Contemplative activist and Episcopal priest Adam Bucko believes that contemplation is a universal call that prepares us to seek and do justice:
Intimacy with God does not belong to a special group of religious professionals but is and should be available to all. It is our birthright. It is why we were born. It is why we are here, to open ourselves “to the inner mystery of the heart of reality which is the heart of each one of us.”  To open ourselves to that love, to see the world through its eyes, and to live from it with courage and commitment. . . .
All of this has to start with each of us. It has to start with my commitment to a practice of prayer. All of this has to start with my adopting a way of life that can help me grow and nourish my spiritual life, including building community, so that I may become God’s hands and feet and microphone for healing and justice.
Bucko shares several steps for those beginning a path of contemplative action:
- First commit to engaging with the world from a place of prayer, and not ideology; this gives you a felt sense of interconnectedness of all life in God and prevents othering.
- Second, commit to doing the work of coming to terms with your social location and how it relates to systemic racism, poverty, militarism, ecological devastation, and some of the distorted moral narratives that are so prevalent. Are there privileges you need to acknowledge or let go of? Are there commitments you need to reevaluate?
- Third, remember that talking about justice is not the same as doing justice, so simplify your life and commit to ethical living by buying all your necessities in socially responsible, ecologically minded, and human-scale companies. . . .
- Practice works of mercy, making sure that your hands are touching the hands of someone who is suffering, [and] include Mother Earth in that as well.
- Join a social movement, because changing your spending habits or serving others is only part of what is needed. Our lives and relationships do not happen in a vacuum but rather within institutions and systems that have their own crooked logic and are in need of massive changes. . . .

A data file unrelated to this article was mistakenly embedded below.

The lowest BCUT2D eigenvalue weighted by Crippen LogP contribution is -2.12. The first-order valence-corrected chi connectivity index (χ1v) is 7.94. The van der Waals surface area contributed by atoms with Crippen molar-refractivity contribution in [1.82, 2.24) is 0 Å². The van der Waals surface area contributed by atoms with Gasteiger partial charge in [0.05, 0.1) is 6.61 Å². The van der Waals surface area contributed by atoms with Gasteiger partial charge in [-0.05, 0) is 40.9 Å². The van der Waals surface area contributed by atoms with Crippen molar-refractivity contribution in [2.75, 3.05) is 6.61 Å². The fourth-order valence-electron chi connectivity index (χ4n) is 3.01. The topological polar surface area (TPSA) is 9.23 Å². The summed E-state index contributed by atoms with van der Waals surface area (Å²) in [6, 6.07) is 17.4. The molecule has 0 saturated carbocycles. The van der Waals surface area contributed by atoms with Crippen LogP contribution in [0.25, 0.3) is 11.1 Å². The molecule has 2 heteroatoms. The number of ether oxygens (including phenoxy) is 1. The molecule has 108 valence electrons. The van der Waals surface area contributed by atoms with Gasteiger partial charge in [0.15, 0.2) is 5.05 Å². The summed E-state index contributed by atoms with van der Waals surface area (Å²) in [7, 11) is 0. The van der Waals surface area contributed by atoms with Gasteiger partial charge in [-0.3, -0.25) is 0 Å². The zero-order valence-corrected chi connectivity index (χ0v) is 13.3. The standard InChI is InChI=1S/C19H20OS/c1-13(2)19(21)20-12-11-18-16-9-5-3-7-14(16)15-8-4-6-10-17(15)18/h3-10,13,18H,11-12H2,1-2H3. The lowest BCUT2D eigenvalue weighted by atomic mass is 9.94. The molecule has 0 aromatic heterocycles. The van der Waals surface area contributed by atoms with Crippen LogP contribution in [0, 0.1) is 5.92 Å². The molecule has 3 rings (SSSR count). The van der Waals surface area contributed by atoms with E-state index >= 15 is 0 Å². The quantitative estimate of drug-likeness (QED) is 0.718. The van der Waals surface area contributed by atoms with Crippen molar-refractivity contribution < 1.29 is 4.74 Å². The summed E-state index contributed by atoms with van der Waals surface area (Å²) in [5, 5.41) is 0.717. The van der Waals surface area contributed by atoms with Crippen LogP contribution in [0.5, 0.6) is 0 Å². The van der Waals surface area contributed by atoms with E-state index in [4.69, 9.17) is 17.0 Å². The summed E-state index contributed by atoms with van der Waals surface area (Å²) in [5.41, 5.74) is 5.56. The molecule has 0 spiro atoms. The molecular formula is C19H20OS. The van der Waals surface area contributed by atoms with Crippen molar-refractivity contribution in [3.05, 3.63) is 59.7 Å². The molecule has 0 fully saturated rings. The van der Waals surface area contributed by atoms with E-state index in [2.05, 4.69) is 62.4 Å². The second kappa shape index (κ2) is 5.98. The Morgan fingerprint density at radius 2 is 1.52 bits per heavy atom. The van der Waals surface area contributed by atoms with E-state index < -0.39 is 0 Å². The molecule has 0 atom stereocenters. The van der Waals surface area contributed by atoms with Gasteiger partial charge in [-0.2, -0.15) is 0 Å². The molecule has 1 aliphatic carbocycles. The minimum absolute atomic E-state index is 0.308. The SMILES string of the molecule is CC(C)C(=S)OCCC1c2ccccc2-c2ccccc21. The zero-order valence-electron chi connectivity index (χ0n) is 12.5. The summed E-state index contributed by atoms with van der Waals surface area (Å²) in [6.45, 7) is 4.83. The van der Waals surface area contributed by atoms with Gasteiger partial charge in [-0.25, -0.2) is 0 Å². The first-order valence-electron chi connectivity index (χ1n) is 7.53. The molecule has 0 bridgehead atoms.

As you move toward a life of personal and political holiness, may your journey be blessed and may your life and presence remind those around you of God’s presence. Deepening your connection to God, in you and around you, do not be afraid to feel the love, the joy, and also the pain that are present. Don’t be afraid to have a heart and to risk breaking your heart. Feel into it all and know that every time you are touching the pain, you are touching the sacred wound of God. God who is always accompanying us and guiding us. God who is suffering with us. . . . God whose life-giving love and justice will one day be “all in all” [1 Corinthians 15:28].
 Bede Griffiths, “Homily on the Feast of St. Benedict,” July 11, 1992.
Adam Bucko, Let Your Heartbreak Be Your Guide: Lessons in Engaged Contemplation (Maryknoll, NY: Orbis Books, 2022), 125, 128, 131–132.
Explore Further. . .
- Read Cynthia Bourgeault on God’s love that is made manifest in suffering.
- Learn more about this year’s theme Nothing Stands Alone.
- Meet the team behind the Daily Meditations.
Image credit: Nathan Garcia, Untitled (detail), 2019, photograph, Albuquerque. Jenna Keiper & Leslye Colvin, 2022, triptych art, United States. Click here to enlarge image.
Image inspiration: Imagine our world illumined by love and justice.
Story from Our Community:
I am a queer Asian female. These Daily Meditations resonate within my soul – as if its seed were something I had always known – but reading confirms it, lodges it more deeply. The work of CAC is profound indeed for the world, with eternal implications. Shukran, Wassalam! —Anne L.
Prayer for our community:
God, Lord of all creation, lover of life and of everything, please help us to love in our very small way what You love infinitely and everywhere. We thank You that we can offer just this one prayer and that will be more than enough, because in reality every thing and every one is connected, and nothing stands alone. To pray for one part is really to pray for the whole, and so we do. Help us each day to stand for love, for healing, for the good, for the diverse unity of the Body of Christ and all creation, because we know this is what You desire: as Jesus prayed, that all may be one. We offer our prayer together with all the holy names of God, we offer our prayer together with Christ, our Lord, Amen.